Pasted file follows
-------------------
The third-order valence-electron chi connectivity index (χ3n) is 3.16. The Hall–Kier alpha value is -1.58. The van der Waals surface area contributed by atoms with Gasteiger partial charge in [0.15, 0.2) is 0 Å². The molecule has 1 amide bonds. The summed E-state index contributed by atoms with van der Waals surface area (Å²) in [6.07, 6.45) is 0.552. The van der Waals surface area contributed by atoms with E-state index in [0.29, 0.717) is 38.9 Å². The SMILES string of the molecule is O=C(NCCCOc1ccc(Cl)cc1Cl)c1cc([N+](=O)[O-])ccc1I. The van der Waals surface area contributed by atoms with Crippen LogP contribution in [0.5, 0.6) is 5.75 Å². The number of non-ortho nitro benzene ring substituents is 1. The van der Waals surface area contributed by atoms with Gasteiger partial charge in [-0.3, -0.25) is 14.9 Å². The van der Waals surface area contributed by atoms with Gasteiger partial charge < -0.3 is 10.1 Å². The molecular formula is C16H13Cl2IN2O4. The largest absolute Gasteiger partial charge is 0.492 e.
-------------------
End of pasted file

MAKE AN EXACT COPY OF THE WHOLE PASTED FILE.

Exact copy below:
The third-order valence-electron chi connectivity index (χ3n) is 3.16. The Hall–Kier alpha value is -1.58. The van der Waals surface area contributed by atoms with Gasteiger partial charge in [0.15, 0.2) is 0 Å². The molecule has 1 amide bonds. The summed E-state index contributed by atoms with van der Waals surface area (Å²) in [6.07, 6.45) is 0.552. The van der Waals surface area contributed by atoms with E-state index in [0.29, 0.717) is 38.9 Å². The SMILES string of the molecule is O=C(NCCCOc1ccc(Cl)cc1Cl)c1cc([N+](=O)[O-])ccc1I. The van der Waals surface area contributed by atoms with Crippen LogP contribution in [0.5, 0.6) is 5.75 Å². The number of non-ortho nitro benzene ring substituents is 1. The van der Waals surface area contributed by atoms with Gasteiger partial charge in [-0.3, -0.25) is 14.9 Å². The van der Waals surface area contributed by atoms with Gasteiger partial charge < -0.3 is 10.1 Å². The molecular formula is C16H13Cl2IN2O4. The largest absolute Gasteiger partial charge is 0.492 e.